Used 2016 Mazda MX-5 Miata Review

Edmunds expert review

Want to have fun-in-the-sun thrills without spending a ton of money? If so, we think the 2016 Mazda MX-5 Miata is right up your alley. This little roadster is all about planting smiles on faces without having to take a second mortgage on your house to pay for it. Read on to see why it is one of our favorite affordable sports cars.

What's new for 2016

The 2016 MX-5 Miata is an all-new model.

Vehicle overview

The 2016 Mazda MX-5 Miata starts a new chapter for Mazda's iconic roadster, and it does so in a most unusual fashion. Typically, a fully redesigned model packs on some extra weight due to added complexity, but this Miata has actually dropped about 200 pounds relative to its predecessor. Despite the diet, the latest MX-5 boasts a modernized equipment roster, including an available infotainment system with a 7-inch touchscreen. Mazda appears to have achieved the impossible, having built a new Miata that's at once more elemental and more advanced than the previous-generation car.

Mazda put the MX-5 on a diet for 2016. The resulting roadster is about 200 pounds lighter than the old model.

It's not just hype, either, as the Miata is as good as advertised. Like every MX-5 before it, the 2016 model is best when the road turns twisty. It zips around turns with an enthusiasm few other cars can match, while the efficient four-cylinder engine makes enough power and sound to keep the good times rolling. The new Miata is still at its best with the manual transmission, but an automatic is available, of course, as is an unprecedented selection of creature comforts and safety technologies. Add it all up and you get a uniquely appealing two-seater that should appeal to sports car purists and digital-age denizens alike.

Naturally, certain compromises are required when you drive a Miata. Trunk capacity is minimal, and there's not much space to spare in the intimate cabin either, whether for passengers or personal items. There's also ample road and wind noise at speed with the top up. And if you wind the engine up past 6,000 rpm, you might notice that it gets a little rough.

But if you're looking for an affordable two-seat convertible that's stylish and fun to drive, the Edmunds "A"-rated Miata is practically the only game in town. The sole direct rival in this price range is the Mini Cooper convertible, a front-wheel-drive model that dangles the carrot of saucy turbocharged power and British charm. If you're willing to spend a bit more, the 2016 Nissan 370Z Roadster comes in guns blazing with its 330-horsepower V6. But if you want the most authentic roadster experience for the money, the 2016 Mazda MX-5 Miata is an easy choice.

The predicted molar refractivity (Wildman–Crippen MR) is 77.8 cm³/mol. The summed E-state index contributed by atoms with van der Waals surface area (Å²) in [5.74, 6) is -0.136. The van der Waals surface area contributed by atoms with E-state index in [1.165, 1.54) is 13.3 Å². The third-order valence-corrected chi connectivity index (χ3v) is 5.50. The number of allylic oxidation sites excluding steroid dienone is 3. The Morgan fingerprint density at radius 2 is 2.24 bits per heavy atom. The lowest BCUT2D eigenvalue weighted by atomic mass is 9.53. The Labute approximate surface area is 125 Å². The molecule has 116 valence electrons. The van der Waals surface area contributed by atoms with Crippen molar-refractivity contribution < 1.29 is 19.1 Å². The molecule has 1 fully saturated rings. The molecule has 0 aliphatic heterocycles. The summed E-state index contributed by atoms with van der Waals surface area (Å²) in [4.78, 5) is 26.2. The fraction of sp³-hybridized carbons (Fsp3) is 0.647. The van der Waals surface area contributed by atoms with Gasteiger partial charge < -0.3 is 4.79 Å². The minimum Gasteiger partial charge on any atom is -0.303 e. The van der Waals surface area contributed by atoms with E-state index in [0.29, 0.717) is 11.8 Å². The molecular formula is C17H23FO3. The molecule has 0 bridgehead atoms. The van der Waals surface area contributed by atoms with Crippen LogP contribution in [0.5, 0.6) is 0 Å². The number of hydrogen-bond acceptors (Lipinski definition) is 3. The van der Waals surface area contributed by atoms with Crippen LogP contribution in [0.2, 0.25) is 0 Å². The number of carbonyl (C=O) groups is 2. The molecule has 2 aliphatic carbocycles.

Trim levels & features

The 2016 Mazda MX-5 Miata is a two-seat roadster offered in three trim levels: Sport, Club and Grand Touring.

Standard features for the Sport trim include 16-inch alloy wheels, a manually retractable black soft top with a glass rear window, LED headlights and taillights, air-conditioning, push-button ignition, a height-adjustable driver seat, a leather-wrapped steering wheel and shift knob, power accessories, cruise control, Bluetooth phone and audio connectivity and a six-speaker sound system with a CD player, a USB port and an auxiliary audio jack.

The Club trim comes with different equipment depending on the chosen transmission. With the manual shifter, it includes a sport-tuned suspension with Bilstein shock absorbers, a shock-tower brace, a limited-slip differential and an engine sound enhancer, but opting for the automatic negates these features. All Club models get 17-inch wheels with summer performance tires, a sport front fascia, a rear lip spoiler, piano-black mirror covers and roll hoops, red interior stitching, upgraded interior trim panels, a 9-speaker Bose audio system (with headrest speakers, satellite radio, HD radio, Aha/Pandora/Stitcher Internet radio and dual USB ports), voice controls and a 7-inch touchscreen interface with an auxiliary control knob mounted on the center console.

The MX-5's cabin is remarkably well-appointed given the car's price tag.

The Grand Touring loses the manual-transmission Club's performance upgrades (except the sound enhancer, which remains a manual-only feature), but it gets adaptive headlights with automatic high-beam control, auto-dimming mirrors with exterior heating, body-color mirror covers, automatic wipers, a cloth-lined top, leather upholstery, heated seats, automatic climate control, a navigation system and a safety-oriented bundle that includes a blind-spot monitor, rear cross-traffic alert and lane departure warning.

Note that the optional automatic transmission comes bundled with keyless ignition and entry, which is a separate option across the lineup on manual-transmission models.